Australia offers to train Philippine troops in ISIL fight

Philippine forces have been besieging militants in the southern city of Marawi for almost 100 days

Smoke rises from houses as battles continue in Marawi on the southern island of Mindanao on August 28, 2017.
Soldiers killed 10 suspected militants on August 28 as they attempted to infiltrate by boat, a Philippine city that has been under siege by pro-Islamic State gunmen for over three months, officials said. / AFP PHOTO / Ferdinand CABRERA
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Australia on Tuesday offered to help train the Philippines military to tackle ISIL militants terrorising parts of the country, calling the threat "deeply concerning".

Philippine forces have been besieging militants in the southern city of Marawi for almost 100 days. But the gunmen, flying ISIL's black flag, have defied military assaults including air strikes and artillery barrages.

Ten suspected militants were killed in Marawi on Monday as they attempted to infiltrate the city partly occupied by gunmen loyal to ISIL.

Australia, which has an extensive defence co-operation programme with Manila, has already deployed two high-tech AP-3C Orion aircraft for surveillance, and is keen to provide further help.

Foreign minister Julie Bishop said she recently spoke to Philippine president Rodrigo Duterte who wanted to bolster resources for his armed forces.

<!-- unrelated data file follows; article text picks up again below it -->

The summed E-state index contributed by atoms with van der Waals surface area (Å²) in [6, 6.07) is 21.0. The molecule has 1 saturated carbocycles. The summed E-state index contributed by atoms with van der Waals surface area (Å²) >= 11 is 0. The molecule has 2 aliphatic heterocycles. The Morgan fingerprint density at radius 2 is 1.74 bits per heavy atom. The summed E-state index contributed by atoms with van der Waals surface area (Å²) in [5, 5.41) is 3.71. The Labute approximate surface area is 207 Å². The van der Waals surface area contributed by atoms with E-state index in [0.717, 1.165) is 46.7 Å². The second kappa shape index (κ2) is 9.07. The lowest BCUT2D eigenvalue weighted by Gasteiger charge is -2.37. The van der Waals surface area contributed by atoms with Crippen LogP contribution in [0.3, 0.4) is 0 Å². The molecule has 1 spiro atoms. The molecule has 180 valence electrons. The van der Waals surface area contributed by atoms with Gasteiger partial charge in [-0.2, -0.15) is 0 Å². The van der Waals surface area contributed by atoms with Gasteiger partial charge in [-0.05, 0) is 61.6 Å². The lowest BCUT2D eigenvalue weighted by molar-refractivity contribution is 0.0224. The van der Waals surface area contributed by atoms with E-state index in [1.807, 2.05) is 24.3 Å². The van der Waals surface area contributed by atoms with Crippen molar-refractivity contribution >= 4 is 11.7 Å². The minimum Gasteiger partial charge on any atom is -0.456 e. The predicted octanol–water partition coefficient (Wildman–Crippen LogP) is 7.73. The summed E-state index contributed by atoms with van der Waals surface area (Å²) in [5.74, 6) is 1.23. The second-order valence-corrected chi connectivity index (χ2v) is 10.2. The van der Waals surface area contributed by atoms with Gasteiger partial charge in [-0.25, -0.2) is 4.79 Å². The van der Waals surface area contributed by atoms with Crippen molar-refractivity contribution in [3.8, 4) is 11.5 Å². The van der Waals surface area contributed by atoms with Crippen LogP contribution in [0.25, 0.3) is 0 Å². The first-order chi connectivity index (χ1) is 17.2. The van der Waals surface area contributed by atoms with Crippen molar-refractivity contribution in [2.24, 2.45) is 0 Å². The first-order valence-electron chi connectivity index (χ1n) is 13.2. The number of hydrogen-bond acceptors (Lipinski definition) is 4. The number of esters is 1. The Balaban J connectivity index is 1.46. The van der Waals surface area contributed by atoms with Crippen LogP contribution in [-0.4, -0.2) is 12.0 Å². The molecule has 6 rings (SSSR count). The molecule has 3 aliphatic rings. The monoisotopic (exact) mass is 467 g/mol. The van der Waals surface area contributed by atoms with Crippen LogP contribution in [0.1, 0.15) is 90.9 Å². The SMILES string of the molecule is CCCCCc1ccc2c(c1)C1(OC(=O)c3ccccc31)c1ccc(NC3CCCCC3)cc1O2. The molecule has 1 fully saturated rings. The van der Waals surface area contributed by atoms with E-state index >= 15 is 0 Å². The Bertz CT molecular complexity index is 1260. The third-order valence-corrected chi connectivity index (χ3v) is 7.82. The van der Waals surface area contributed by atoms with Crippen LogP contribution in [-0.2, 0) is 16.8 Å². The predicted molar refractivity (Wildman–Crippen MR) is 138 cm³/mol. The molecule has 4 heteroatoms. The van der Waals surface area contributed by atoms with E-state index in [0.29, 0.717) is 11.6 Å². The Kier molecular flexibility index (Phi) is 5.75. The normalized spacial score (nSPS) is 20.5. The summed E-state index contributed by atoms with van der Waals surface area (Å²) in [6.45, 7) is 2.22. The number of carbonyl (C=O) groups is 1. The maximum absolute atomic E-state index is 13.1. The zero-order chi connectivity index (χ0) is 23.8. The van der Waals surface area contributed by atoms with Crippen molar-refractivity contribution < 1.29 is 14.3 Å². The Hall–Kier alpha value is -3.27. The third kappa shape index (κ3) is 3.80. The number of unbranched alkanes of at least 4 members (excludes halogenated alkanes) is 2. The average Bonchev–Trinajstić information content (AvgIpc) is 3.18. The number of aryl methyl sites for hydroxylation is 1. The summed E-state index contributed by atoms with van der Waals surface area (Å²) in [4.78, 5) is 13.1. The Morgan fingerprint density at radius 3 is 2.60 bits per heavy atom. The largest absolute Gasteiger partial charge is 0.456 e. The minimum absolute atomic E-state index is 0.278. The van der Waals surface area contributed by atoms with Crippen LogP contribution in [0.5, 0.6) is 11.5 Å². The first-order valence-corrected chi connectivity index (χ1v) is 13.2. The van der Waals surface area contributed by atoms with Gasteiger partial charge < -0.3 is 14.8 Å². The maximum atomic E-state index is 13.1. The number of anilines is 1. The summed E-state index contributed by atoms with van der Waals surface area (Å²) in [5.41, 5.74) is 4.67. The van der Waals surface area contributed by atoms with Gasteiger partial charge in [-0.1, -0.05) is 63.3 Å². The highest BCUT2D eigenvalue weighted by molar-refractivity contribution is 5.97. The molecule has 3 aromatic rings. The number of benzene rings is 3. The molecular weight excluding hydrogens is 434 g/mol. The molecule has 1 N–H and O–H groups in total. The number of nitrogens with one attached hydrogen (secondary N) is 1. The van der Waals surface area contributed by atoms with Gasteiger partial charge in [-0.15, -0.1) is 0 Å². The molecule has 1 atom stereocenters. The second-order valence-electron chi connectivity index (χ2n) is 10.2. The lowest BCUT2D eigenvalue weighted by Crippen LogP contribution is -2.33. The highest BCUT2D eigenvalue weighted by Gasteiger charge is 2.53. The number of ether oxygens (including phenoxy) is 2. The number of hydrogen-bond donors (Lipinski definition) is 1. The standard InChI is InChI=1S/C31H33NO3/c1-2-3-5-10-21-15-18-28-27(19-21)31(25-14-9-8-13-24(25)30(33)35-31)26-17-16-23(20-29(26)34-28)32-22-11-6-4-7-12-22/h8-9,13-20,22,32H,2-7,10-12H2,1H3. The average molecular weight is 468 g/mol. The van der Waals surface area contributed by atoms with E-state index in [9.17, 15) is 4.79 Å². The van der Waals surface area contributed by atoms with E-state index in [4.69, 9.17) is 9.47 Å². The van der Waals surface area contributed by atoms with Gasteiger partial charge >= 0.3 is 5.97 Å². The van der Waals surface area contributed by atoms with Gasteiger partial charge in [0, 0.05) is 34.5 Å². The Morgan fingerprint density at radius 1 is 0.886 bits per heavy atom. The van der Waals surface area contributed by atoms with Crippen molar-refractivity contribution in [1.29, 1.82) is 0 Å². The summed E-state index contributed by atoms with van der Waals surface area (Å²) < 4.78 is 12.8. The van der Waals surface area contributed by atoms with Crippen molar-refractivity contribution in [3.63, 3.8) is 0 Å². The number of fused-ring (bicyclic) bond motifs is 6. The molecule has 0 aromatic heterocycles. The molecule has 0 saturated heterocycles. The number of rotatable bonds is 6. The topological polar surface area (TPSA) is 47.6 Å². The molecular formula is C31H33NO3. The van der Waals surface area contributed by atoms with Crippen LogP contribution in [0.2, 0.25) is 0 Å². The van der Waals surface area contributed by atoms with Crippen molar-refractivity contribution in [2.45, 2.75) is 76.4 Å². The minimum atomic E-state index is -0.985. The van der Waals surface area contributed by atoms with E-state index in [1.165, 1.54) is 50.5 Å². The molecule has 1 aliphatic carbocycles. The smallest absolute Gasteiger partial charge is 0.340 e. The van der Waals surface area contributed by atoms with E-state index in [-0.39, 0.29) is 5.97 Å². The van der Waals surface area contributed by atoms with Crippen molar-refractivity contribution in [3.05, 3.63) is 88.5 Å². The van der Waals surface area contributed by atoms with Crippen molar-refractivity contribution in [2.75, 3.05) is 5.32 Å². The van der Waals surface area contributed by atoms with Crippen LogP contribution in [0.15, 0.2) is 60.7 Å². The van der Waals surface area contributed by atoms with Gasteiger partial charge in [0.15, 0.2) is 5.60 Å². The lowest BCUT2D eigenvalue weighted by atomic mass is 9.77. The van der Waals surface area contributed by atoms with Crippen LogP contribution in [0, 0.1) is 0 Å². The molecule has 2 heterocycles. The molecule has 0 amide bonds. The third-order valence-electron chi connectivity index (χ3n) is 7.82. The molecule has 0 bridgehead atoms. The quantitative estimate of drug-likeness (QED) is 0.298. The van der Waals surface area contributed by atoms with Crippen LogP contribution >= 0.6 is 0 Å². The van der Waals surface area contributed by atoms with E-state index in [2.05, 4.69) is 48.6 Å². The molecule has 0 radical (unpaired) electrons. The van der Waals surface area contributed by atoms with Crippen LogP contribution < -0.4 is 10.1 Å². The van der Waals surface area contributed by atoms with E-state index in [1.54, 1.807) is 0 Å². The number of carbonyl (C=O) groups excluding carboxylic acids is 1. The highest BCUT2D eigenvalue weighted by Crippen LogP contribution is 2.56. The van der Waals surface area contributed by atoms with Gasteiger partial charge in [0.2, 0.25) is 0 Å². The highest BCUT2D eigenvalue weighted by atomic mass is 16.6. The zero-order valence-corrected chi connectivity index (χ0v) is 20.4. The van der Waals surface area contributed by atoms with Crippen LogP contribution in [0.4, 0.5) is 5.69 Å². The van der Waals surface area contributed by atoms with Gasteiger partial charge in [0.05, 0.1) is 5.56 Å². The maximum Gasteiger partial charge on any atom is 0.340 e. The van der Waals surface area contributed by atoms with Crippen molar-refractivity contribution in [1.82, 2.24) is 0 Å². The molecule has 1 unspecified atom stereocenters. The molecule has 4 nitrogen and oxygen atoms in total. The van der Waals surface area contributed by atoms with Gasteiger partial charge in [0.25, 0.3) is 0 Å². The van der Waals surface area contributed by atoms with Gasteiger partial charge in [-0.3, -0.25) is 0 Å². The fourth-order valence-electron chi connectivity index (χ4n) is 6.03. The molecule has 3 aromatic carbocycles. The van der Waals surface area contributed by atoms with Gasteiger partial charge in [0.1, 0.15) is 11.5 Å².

"We would be ready to support the Philippines in the same way we are supporting Iraq in advising, assisting and training," she said.

"We indicated what we have been doing in Iraq. I went through with the president in some detail the support we have given in Iraq, that does not include troops on the ground. That is advising and assisting."

Video: Fighting continues in Philippine city of Marawi

Australia is part of the coalition fighting ISIL in Iraq and Syria, with 780 defence personnel based in the Middle East.

Ms Bishop said it was "deeply concerning" for the entire Asian region that ISIL had a presence in the southern Philippines, with the US, Malaysia and Indonesia also offering support.

Before dawn on Monday 10 militants aboard two motorboats were caught by soldiers trying to sneak into the lakeside city to reinforce gunmen already there, said regional military chief Lt Gen Carlito Galvez.

The bodies of five dead men were recovered from one motorboat while the other boat, with five aboard, was sunk, Gen Galvez said.

"Let this be a warning to those who have the intention to escape and to enter [Marawi], our troops are ready for you. We will definitely get you," he added.

Mr Duterte declared martial law across Mindanao island, home to 20 million people, on May 23 immediately after fighters flying the ISIL flag rampaged through Marawi.

Their assault on the city ignited an unprecedented urban war, which Mr Duterte has warned is part of an ISIL campaign to establish a base in Mindanao.